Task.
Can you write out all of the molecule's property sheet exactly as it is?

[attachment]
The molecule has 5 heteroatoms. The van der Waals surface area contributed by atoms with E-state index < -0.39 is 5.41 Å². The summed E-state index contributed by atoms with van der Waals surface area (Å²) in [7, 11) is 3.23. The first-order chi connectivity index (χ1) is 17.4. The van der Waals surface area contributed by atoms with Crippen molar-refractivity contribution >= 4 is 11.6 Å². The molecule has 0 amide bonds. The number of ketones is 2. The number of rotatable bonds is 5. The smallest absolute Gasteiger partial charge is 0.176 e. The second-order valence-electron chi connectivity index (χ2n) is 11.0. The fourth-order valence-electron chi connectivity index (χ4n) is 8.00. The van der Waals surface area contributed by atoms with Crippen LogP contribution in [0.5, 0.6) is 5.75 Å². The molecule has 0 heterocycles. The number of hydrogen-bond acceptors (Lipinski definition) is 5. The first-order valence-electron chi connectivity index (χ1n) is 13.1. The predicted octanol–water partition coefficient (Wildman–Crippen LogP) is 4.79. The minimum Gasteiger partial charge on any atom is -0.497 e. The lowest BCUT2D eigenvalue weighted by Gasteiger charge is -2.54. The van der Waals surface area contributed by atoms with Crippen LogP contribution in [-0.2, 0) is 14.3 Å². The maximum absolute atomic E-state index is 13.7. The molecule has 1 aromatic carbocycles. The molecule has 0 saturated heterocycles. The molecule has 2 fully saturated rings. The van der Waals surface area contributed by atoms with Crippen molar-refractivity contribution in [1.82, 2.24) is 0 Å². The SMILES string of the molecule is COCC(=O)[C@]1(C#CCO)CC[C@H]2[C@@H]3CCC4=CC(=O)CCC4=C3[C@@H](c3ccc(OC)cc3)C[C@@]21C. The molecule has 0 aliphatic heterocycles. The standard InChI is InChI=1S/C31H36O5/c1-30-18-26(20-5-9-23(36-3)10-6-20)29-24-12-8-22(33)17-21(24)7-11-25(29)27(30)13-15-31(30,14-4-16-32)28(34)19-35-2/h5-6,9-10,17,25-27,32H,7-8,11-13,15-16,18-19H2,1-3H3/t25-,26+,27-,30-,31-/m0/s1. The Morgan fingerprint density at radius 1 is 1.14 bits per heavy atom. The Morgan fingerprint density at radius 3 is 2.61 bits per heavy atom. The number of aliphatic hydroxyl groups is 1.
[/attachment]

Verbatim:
The molecule has 5 heteroatoms. The van der Waals surface area contributed by atoms with E-state index < -0.39 is 5.41 Å². The summed E-state index contributed by atoms with van der Waals surface area (Å²) in [7, 11) is 3.23. The first-order chi connectivity index (χ1) is 17.4. The van der Waals surface area contributed by atoms with Crippen molar-refractivity contribution >= 4 is 11.6 Å². The molecule has 0 amide bonds. The number of ketones is 2. The number of rotatable bonds is 5. The smallest absolute Gasteiger partial charge is 0.176 e. The second-order valence-electron chi connectivity index (χ2n) is 11.0. The fourth-order valence-electron chi connectivity index (χ4n) is 8.00. The van der Waals surface area contributed by atoms with Crippen LogP contribution in [0.5, 0.6) is 5.75 Å². The molecule has 0 heterocycles. The number of hydrogen-bond acceptors (Lipinski definition) is 5. The first-order valence-electron chi connectivity index (χ1n) is 13.1. The predicted octanol–water partition coefficient (Wildman–Crippen LogP) is 4.79. The minimum Gasteiger partial charge on any atom is -0.497 e. The lowest BCUT2D eigenvalue weighted by Gasteiger charge is -2.54. The van der Waals surface area contributed by atoms with Crippen LogP contribution in [-0.2, 0) is 14.3 Å². The maximum absolute atomic E-state index is 13.7. The molecule has 1 aromatic carbocycles. The molecule has 0 saturated heterocycles. The molecule has 2 fully saturated rings. The van der Waals surface area contributed by atoms with Crippen molar-refractivity contribution in [1.82, 2.24) is 0 Å². The SMILES string of the molecule is COCC(=O)[C@]1(C#CCO)CC[C@H]2[C@@H]3CCC4=CC(=O)CCC4=C3[C@@H](c3ccc(OC)cc3)C[C@@]21C. The molecule has 0 aliphatic heterocycles. The standard InChI is InChI=1S/C31H36O5/c1-30-18-26(20-5-9-23(36-3)10-6-20)29-24-12-8-22(33)17-21(24)7-11-25(29)27(30)13-15-31(30,14-4-16-32)28(34)19-35-2/h5-6,9-10,17,25-27,32H,7-8,11-13,15-16,18-19H2,1-3H3/t25-,26+,27-,30-,31-/m0/s1. The Morgan fingerprint density at radius 1 is 1.14 bits per heavy atom. The Morgan fingerprint density at radius 3 is 2.61 bits per heavy atom. The number of aliphatic hydroxyl groups is 1.